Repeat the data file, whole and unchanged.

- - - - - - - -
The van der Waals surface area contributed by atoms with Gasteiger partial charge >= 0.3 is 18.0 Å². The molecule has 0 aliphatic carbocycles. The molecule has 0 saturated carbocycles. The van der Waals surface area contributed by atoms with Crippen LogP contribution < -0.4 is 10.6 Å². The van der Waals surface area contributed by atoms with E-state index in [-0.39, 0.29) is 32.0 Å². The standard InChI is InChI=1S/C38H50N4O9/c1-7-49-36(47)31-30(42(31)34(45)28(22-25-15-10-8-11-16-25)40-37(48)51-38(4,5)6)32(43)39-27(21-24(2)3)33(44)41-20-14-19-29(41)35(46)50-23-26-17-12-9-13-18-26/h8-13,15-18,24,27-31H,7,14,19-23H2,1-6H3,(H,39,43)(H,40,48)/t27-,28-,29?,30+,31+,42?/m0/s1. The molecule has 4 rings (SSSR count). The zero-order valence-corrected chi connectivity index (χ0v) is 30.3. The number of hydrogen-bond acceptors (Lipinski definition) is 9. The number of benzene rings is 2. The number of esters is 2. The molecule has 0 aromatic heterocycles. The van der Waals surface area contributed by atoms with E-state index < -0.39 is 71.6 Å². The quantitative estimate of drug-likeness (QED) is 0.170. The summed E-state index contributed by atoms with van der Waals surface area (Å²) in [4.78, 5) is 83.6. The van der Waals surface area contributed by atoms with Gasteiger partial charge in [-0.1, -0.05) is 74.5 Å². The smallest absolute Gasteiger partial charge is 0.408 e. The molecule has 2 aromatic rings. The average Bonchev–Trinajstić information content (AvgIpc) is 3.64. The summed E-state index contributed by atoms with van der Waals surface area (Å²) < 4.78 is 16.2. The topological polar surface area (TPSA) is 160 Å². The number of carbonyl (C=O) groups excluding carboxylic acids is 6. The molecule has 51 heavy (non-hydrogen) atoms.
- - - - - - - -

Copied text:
The van der Waals surface area contributed by atoms with Gasteiger partial charge >= 0.3 is 18.0 Å². The molecule has 0 aliphatic carbocycles. The molecule has 0 saturated carbocycles. The van der Waals surface area contributed by atoms with Crippen LogP contribution < -0.4 is 10.6 Å². The van der Waals surface area contributed by atoms with E-state index in [-0.39, 0.29) is 32.0 Å². The standard InChI is InChI=1S/C38H50N4O9/c1-7-49-36(47)31-30(42(31)34(45)28(22-25-15-10-8-11-16-25)40-37(48)51-38(4,5)6)32(43)39-27(21-24(2)3)33(44)41-20-14-19-29(41)35(46)50-23-26-17-12-9-13-18-26/h8-13,15-18,24,27-31H,7,14,19-23H2,1-6H3,(H,39,43)(H,40,48)/t27-,28-,29?,30+,31+,42?/m0/s1. The molecule has 4 rings (SSSR count). The zero-order valence-corrected chi connectivity index (χ0v) is 30.3. The number of hydrogen-bond acceptors (Lipinski definition) is 9. The number of benzene rings is 2. The number of esters is 2. The molecule has 0 aromatic heterocycles. The van der Waals surface area contributed by atoms with E-state index < -0.39 is 71.6 Å². The quantitative estimate of drug-likeness (QED) is 0.170. The summed E-state index contributed by atoms with van der Waals surface area (Å²) in [4.78, 5) is 83.6. The van der Waals surface area contributed by atoms with Gasteiger partial charge in [-0.1, -0.05) is 74.5 Å². The smallest absolute Gasteiger partial charge is 0.408 e. The molecule has 2 aromatic rings. The average Bonchev–Trinajstić information content (AvgIpc) is 3.64. The summed E-state index contributed by atoms with van der Waals surface area (Å²) < 4.78 is 16.2. The topological polar surface area (TPSA) is 160 Å². The number of carbonyl (C=O) groups excluding carboxylic acids is 6. The molecule has 51 heavy (non-hydrogen) atoms.